Also, let me know if you have a beautiful place you bring to your mind when you need a little bit of beauty to life your heart. My favorite is King’s Canyon in the Sequoia National Forest, and I’d love to hear what yours is!
“For whosoever exalteth himself shall be abased; and he that humbleth himself shall be exalted.” Luke 14:11 KJV
(Read Luke 14:7-11.)
This passage often comes to mind when writing about the Regency. The notion of sitting at the lowest place, of abasing oneself in society is an anathema to what we show amongst the peoples of the Regency. Getting the highest honors, marrying the highest ranked man or the richest heiress was what the world was all about, or at least what the world we portray was all about. And yet we write Christian Regencies, which means our characters must have a Christian world view while living in a society that insisted upon promoting one’s social standing and/or wealth—politely, of course. On the one hand, they are not supposed to raise themselves up if they are to be serious followers of Christ. On the other hand, they cannot move through the halls and balls of even the gentry without looking, acting, and simply being the best in an attempt to attract the best.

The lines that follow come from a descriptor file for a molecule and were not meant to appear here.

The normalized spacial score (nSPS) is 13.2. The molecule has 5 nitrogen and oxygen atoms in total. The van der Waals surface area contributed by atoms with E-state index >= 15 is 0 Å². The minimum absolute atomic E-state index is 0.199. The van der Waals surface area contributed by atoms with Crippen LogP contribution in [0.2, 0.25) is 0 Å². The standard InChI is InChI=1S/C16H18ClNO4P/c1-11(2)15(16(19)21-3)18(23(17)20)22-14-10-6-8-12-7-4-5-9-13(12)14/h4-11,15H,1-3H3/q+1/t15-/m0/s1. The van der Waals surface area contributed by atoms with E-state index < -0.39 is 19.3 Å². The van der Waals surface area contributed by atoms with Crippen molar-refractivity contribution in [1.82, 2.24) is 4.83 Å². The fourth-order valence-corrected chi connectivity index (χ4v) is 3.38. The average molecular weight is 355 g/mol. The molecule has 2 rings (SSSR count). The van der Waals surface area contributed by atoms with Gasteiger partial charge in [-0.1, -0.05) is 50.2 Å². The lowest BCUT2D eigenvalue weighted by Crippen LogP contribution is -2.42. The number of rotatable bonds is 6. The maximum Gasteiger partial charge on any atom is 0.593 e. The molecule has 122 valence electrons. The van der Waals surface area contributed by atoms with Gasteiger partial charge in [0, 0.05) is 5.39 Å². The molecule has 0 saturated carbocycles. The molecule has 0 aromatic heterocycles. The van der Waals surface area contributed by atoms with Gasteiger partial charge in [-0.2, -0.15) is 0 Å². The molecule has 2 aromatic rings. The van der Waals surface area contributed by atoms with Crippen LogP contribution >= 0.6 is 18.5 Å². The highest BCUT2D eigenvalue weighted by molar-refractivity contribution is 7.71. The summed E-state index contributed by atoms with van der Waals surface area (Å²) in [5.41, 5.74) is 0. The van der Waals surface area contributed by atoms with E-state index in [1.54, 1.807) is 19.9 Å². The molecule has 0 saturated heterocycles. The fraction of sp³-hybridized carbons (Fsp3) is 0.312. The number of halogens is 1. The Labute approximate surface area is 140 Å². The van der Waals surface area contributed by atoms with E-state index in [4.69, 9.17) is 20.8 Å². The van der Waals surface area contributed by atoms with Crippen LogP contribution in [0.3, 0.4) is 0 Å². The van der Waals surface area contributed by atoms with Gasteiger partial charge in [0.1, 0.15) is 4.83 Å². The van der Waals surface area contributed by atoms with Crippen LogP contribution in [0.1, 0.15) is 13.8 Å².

As I write my characters, I struggle with this dichotomy for them. And then I think how apropos to today’s society are the struggles of my characters.
Nowadays, everything is about networking. To network, we need to promote and promote and then, for a change, promote some more. Get our names out there for the world to see, recognize, respond to, we’re told. Editors won’t buy books from authors who don’t already have a web presence, etc., etc., etc.
Hubris is the word that comes to mind. Extreme pride or arrogance. It’s practically de rigueur for a Regency hero to be that way. Yet how can we have an arrogant hero who is a Christian? How can we as Christians be prideful of our work enough to tell people they should select ours above all others?